Moist Sponge Cake

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by: Baker Guy






This sponge cake has all the flavor and texture of genoise, but none of the dryness that genoise so often has. It is made just like a classic genoise, except that hot milk or cream and melted butter are folded into the beaten eggs at the same time as the flour, imparting extra moistness that makes it perfect for rolling. When baked in a 15 by 17-inch sheet pan, this moist cake is only about 3/8 inch thick, just what you want when making a rolled cake. If you bake this cake as a round cake-in a 9-inch cake pan-you can frost and decorate it in the same way as a genoise.




ingredients

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serves: 1

butter (for the round cake pan, if using)

flour (for the round cake pan, if using)

1 teaspoon vanilla extract

1/4 cup milk or heavy cream

3 tablespoons butter

3 eggs (whole, warmed)

3 egg yolks (warmed)

3/4 cup plus 2 tablespoons sugar

3/4 cup cake flour

Nutrition Facts
Moist Sponge Cake

Servings Per Recipe: 1

Amount per Serving

Calories: 1667

  • Total Fat: 63.8 g
  •     Saturated Fat: 32.3 g
  •     Trans Fat: 1.5 g
  • Cholesterol: 1142.7 mg
  • Sodium: 548.4 mg
  • Total Carbs: 237.6 g
  •     Dietary Fiber: 1.7 g
  •     Sugars: 155.6 g
  • Protein: 35.4 g
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preparation

1.  If making a sheet cake, preheat the oven to 400°F and line a 13 by 17-inch sheet pan with parchment paper. If making a round cake, preheat the oven to 350°F and butter and flour a 9-inch round cake pan.

2.  Combine the vanilla, milk, and butter in a small saucepan, bring to a simmer, and cook just long enough to melt the butter. Remove from the heat and set aside.

3.  Using a stand mixer, beat the eggs, egg yolks, and sugar on high speed for about 5 minutes, or until the ribbon stage: when the beater is lifted, the mixture falls in a wide band onto the surface, forming a figure eight that stays for 5 seconds before dissolving.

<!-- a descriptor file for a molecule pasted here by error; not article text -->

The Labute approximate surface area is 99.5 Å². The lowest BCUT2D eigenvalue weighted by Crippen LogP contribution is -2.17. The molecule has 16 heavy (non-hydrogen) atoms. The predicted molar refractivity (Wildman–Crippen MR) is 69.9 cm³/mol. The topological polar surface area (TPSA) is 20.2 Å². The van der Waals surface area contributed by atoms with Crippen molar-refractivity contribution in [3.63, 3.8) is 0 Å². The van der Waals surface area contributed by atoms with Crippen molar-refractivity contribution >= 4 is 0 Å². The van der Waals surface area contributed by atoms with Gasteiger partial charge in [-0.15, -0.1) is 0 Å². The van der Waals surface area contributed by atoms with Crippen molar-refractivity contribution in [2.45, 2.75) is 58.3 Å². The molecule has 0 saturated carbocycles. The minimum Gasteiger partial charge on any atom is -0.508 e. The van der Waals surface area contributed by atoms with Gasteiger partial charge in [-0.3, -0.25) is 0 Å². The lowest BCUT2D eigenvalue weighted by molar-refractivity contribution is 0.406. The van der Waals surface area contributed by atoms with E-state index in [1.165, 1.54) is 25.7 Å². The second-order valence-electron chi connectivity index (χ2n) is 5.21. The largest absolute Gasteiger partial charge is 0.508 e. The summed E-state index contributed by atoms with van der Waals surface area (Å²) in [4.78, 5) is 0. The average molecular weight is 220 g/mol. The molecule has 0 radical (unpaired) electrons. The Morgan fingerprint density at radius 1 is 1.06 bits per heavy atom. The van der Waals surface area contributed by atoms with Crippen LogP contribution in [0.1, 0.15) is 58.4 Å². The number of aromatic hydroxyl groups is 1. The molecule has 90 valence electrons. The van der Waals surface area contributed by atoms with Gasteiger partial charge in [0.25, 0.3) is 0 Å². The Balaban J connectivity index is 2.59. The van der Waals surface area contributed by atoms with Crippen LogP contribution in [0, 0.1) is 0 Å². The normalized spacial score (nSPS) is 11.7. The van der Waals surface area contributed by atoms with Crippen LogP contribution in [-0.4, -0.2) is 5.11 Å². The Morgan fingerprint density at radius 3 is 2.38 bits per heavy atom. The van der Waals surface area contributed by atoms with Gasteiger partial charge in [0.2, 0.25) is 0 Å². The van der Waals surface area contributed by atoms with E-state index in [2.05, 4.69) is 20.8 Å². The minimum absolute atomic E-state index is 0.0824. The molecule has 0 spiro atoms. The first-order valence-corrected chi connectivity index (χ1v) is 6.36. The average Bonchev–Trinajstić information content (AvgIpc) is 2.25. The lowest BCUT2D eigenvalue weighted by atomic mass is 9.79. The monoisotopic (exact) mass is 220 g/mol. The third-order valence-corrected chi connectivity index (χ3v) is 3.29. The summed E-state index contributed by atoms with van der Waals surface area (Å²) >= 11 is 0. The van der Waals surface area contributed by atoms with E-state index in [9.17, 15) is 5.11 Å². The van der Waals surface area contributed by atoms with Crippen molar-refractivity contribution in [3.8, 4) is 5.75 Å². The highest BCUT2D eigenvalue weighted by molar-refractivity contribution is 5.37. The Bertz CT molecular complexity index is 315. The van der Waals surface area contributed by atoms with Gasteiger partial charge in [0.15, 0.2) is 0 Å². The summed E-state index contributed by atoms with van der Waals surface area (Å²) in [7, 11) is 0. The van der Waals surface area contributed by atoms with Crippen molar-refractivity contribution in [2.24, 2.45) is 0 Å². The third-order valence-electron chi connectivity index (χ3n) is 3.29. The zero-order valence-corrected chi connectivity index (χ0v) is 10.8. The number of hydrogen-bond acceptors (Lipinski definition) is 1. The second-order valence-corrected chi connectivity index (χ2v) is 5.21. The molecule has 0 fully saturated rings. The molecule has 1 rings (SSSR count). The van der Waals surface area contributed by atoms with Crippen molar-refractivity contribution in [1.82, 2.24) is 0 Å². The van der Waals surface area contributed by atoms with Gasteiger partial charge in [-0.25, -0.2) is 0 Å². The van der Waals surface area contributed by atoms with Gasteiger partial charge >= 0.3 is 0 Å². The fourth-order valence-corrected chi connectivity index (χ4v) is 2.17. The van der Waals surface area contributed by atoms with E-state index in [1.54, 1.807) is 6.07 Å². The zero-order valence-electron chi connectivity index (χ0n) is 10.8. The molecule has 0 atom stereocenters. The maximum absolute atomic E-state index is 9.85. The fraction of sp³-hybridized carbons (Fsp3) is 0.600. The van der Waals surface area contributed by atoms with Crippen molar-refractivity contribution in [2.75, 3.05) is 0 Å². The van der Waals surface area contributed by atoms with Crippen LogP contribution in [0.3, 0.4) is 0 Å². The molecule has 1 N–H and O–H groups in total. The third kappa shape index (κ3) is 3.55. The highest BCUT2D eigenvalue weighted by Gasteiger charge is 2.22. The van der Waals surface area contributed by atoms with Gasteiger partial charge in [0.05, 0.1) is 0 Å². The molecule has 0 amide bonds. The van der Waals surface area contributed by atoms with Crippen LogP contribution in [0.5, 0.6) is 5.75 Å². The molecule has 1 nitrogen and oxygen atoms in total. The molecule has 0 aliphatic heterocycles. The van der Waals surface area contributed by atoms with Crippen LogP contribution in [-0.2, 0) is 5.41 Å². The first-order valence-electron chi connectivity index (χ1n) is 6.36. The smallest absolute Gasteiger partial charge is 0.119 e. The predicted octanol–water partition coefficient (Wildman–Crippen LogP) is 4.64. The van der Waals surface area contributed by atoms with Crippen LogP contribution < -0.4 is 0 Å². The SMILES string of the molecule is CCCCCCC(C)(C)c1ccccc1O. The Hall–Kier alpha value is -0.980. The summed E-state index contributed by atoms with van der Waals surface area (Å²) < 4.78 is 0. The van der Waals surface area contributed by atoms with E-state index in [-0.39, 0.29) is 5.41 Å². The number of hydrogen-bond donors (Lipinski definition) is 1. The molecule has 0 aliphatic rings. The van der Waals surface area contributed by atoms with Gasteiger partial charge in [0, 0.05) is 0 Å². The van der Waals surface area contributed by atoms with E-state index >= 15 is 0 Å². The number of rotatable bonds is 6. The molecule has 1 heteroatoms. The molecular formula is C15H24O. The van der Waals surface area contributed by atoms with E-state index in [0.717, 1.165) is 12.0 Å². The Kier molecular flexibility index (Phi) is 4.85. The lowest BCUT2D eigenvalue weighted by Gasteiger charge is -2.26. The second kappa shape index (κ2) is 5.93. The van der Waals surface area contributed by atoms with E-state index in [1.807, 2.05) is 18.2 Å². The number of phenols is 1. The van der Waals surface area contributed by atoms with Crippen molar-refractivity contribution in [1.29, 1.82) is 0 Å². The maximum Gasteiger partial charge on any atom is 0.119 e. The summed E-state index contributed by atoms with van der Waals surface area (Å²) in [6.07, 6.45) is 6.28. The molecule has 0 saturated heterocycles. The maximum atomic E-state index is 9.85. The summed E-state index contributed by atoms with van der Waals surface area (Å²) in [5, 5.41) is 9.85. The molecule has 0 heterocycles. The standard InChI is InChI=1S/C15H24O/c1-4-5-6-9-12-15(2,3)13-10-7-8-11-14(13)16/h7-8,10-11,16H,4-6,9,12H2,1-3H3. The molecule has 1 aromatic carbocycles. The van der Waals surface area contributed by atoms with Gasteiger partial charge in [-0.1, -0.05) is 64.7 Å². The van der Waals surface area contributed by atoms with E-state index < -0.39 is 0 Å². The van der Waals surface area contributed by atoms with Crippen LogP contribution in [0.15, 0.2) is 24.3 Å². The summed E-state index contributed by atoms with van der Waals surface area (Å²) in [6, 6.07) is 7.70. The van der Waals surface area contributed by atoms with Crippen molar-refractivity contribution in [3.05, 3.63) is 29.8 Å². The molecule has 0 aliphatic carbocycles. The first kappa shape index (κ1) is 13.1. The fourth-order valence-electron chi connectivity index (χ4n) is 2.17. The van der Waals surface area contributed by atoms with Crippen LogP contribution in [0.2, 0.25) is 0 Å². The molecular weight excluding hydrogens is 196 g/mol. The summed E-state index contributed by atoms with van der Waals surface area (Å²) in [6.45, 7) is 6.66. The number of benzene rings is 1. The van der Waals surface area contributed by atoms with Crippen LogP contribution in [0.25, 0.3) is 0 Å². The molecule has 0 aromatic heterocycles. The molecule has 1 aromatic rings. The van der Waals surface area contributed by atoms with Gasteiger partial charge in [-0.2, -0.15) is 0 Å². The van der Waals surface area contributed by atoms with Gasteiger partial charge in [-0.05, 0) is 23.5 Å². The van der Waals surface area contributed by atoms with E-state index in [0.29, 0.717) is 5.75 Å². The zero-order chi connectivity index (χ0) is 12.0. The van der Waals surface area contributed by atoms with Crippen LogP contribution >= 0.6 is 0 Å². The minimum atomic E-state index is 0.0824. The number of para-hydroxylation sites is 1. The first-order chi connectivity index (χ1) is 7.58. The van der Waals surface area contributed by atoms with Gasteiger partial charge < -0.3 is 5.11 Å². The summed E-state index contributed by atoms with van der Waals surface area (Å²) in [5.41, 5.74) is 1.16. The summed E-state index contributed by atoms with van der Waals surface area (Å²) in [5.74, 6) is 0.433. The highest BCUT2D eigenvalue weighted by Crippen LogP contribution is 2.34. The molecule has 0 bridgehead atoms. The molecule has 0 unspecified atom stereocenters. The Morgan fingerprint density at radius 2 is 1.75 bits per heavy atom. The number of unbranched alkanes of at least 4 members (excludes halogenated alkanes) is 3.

4.  Carefully transfer the beaten egg mixture to a large bowl to make it easier to fold. Pour the milk-butter mixture down the side of the bowl all at once and fold it in with a rubber spatula quickly but gently. Sift the flour over the bowl and fold it into the egg mixture, one-third at a time, making sure the last batch is incorporated before adding more. Be sure to scrape the spatula along the bottom of the bowl-flour tends to settle there.

5.  Pour the mixture into the prepared pan. If you are making a sheet cake, smooth and spread the mixture with an offset spatula.

6.  Use your thumb to make a moat around the cake to keep the batter from sticking to the sides of the pan. Bake a sheet cake for about 12 minutes and a round cake for about 25 minutes, or until firm to the touch.

7.  Let the cake cool for 10 minutes until it pulls away from the sides of the pan and then turn it out onto a cooling rack. If you are making a sheet cake, gently pull the parchment paper away from the surface of the cake.

Cooks' note:
Warming Eggs:
Because eggs froth up better when warm, many recipes call for eggs that have been allowed to come to room temperature or have been warmed even more. To warm eggs quickly, just put them, whole in the shell, in a bowl of hot water from the tap and let them sit for 5 minutes.

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